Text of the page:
Q: I was told that the New GI Bill didn’t include tech schools,  such as UTI, and that they were trying to amend it so people could use the GI Bill in these types of schools. If the amendment is made after I get out of the military, does it still apply to me?

A: The Post 9/11 GI Bill is meant to pay for training programs that terminate in getting a degree. So generally speaking, what you were told, as far as the Post 9/11 GI Bill not paying for technical training courses is correct. However, if the technical training is taught by a college that also has degree-producing courses, technical training may be covered.

As far as the amendment, right now there is a bill in the legislature that would allow the Post 9/11 GI Bill to pay for technical training courses taught at a technical or vocational-type school. If the bill passes, and you would want to use your Post 9/11 GI Bill for a technical training course after that, then yes it would apply to you.

If you already have went through a technical training course and the amendment goes through, you couldn’t go back and have your GI Bill pay for that course.

Author Ron Kness is no longer in the service.

Q: I am Army Reserve Retired. After September 2001, I retired 6 months later. I would like to know what educational benefits can I qualify for my children?

A: Actually, you don’t have any educational benefits at all, if you have the Montgomery GI Bill – Selected Reserves (MGIB-SR), which is what you would have had as an Army Reservist. The way the MGIB-SR works is you have either 10 or 14 years (depending on when you joined) to use your education benefits while you are still a member of the Reserves. However, once you are out, your education benefits stop on your discharge date. Besides, the MGIB-SR does not have a benefits transfer option.

The only GI Bill having a transfer option is the Post 9/11 GI Bill. To transfer education benefits, you must have at least six years on active duty, commit to an additional four years and make the transfer while you are still on active duty. Once retired, you can’t make a new transfer, however, you still have the right to revoke or reallocate unused benefits to those already having transferred benefits.

Author Ron Kness is no longer in the service.

Q: My husband is a soldier in the Army National Guard.  His is currently on his third deployment. He transferred his Post 9/11 GI Bill benefits to our son who is will start his first year of college this fall.  My husband qualified (per VA) at the 80% rate of payment for the GI Bill based on the number of months of AD tours overseas.  Because he is on AD now, he is adding to his qualifying months and will soon be eligible for 90% of tuition reimbursement during the middle of the first semester of our son’s schooling.  How do we get the increase from 80% to 90% and then again to 100%?  It is important to get these increases, but the main problem I see is that he will not have a DD214 until our son has already started his second year due to the tour length. (we need the yellow ribbon program – tuition is over $35K per year without housing).  Any suggestions?  And… Thanks a bundle for such a great and informative web site!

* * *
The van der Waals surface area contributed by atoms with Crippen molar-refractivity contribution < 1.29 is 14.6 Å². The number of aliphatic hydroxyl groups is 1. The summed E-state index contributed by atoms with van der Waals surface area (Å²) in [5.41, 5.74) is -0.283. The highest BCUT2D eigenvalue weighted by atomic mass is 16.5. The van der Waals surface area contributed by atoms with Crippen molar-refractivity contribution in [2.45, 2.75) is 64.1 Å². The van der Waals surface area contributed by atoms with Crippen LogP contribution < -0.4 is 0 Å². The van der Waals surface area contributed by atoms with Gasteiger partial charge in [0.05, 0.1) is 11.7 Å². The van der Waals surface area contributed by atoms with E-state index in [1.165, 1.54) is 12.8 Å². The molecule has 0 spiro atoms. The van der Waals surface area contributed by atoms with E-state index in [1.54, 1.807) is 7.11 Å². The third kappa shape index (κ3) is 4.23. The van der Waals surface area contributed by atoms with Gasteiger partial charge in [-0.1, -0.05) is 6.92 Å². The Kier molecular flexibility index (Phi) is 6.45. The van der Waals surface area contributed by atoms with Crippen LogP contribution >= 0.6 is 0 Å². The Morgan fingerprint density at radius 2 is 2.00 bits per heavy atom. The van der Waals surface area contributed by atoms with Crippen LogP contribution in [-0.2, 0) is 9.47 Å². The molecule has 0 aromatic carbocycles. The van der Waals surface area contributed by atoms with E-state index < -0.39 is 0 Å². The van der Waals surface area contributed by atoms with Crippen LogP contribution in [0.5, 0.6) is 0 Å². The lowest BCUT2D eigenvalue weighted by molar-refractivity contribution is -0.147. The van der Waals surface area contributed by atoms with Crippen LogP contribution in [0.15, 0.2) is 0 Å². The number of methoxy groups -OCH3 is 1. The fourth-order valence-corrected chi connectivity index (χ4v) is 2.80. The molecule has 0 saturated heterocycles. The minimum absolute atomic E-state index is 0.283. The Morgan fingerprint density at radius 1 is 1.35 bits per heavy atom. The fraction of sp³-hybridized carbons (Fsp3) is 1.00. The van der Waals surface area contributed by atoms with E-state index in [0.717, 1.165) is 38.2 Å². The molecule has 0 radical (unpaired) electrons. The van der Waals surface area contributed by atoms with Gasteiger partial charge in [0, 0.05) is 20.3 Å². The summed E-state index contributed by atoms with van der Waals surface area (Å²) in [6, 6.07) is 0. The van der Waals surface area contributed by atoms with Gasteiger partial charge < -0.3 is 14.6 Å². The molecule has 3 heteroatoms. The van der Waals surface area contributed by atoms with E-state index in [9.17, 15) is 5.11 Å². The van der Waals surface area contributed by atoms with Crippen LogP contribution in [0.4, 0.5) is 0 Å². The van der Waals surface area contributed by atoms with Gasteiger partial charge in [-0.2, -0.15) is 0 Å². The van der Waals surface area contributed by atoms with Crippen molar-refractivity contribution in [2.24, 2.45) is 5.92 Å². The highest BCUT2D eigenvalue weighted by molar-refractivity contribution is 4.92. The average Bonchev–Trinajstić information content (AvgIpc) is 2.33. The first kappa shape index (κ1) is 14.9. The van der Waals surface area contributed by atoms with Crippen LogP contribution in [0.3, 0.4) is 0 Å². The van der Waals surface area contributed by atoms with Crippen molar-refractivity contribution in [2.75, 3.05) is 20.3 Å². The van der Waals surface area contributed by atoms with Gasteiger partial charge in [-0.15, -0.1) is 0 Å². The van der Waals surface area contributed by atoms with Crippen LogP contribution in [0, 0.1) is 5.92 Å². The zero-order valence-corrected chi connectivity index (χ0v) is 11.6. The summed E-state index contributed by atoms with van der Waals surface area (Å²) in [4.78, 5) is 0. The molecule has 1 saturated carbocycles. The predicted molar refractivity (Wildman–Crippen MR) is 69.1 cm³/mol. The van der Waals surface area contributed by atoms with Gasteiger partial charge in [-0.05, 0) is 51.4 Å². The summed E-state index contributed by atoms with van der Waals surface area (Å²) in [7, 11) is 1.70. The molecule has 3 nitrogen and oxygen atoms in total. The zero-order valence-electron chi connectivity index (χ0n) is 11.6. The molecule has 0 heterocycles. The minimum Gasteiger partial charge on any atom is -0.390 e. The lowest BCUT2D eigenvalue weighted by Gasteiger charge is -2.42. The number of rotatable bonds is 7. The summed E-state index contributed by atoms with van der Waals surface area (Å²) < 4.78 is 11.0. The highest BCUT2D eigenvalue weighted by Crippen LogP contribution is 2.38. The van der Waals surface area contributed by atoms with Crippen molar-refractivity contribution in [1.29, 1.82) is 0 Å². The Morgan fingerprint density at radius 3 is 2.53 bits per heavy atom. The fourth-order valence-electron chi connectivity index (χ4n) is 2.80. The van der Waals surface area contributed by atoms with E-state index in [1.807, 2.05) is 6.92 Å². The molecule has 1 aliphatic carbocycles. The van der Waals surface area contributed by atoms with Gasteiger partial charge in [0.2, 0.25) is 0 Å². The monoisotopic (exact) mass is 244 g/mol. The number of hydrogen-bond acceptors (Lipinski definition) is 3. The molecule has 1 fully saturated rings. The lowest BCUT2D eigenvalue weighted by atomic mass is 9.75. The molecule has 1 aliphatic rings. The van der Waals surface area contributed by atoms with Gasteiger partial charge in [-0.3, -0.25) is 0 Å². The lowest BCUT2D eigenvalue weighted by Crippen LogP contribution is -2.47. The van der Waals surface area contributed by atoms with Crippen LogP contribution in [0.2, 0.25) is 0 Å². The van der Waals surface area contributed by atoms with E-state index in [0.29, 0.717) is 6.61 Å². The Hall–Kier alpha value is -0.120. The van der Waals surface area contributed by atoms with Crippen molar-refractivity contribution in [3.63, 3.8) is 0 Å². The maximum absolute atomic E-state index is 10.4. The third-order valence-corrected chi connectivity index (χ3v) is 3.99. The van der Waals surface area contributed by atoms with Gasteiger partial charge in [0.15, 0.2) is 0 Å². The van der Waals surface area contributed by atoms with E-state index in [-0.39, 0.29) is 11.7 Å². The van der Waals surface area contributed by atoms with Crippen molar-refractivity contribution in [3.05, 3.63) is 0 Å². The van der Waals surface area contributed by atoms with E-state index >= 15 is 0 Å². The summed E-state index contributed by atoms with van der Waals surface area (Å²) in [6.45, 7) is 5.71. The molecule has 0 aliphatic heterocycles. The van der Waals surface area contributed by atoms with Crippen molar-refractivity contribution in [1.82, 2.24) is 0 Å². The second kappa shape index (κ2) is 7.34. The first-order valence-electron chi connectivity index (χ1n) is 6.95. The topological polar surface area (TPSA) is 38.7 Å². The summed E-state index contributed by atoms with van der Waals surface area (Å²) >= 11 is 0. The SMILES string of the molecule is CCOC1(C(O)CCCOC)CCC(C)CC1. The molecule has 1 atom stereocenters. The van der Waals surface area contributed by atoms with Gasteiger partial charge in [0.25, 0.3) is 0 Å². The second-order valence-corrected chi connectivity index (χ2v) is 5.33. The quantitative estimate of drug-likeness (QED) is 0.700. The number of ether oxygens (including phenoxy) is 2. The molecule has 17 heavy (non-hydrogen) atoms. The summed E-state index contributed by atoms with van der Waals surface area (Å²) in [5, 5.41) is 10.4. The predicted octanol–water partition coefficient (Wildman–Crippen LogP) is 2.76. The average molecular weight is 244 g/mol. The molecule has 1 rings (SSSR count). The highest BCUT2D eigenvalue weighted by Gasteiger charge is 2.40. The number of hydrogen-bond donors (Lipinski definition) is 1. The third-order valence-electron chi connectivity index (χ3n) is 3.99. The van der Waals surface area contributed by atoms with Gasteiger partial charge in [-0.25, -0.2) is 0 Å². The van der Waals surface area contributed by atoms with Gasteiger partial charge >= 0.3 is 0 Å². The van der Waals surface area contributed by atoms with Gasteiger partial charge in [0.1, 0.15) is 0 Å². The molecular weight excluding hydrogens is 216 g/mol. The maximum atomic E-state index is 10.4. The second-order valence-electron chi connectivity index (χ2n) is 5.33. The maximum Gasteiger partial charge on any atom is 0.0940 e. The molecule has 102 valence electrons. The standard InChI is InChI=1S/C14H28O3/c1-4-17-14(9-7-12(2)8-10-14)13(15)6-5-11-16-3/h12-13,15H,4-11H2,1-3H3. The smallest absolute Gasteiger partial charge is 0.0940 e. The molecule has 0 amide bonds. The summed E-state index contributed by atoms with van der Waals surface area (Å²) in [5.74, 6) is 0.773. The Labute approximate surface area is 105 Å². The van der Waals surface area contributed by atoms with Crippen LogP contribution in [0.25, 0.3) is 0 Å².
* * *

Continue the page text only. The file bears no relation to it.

A: First of all, something here is not right.  For your husband to transfer his Post 9/11 GI Bill benefits to your son, he has to already be at the 100% level, have served six years on active duty and commit to an additional four years, before the transfer option will allow him to enter the number of months he wishes to transfer. Just to get to the 100% level, without transferring, requires at least three years on active duty.

If the VA rated your husband at 80%, then they have determined he has at least 24 months, but less than 30 months, of qualifying active duty service, which makes sense due to him already have two deployments under his belt and working on a third.

I don’t think your husband transferred anything to your son, as he isn’t eligible to, so whether you have an updated DD214 at this point or not is a mute point. Even once your husband has the three years to qualify for the 100% of the Post 9/11 GI Bill, he won’t have the six years on active duty he needs, plus agreeing to the additional four years.

One sure way to tell if he has any transferred benefits or not is to have him send in VA Form 22-1990e. If he gets it back approved and with a Certificate of Eligibility, he has benefits; if it comes back denied, then he doesn’t.

I think you got some bad information concerning the transferring of this GI Bill and I would plan to make other financial arrangements for your son to go to college.

Author Ron Kness is no longer in the service.

Q: I recently read that the MyCAA program will be changing in the fall. I already have an account. How will the changes affect me?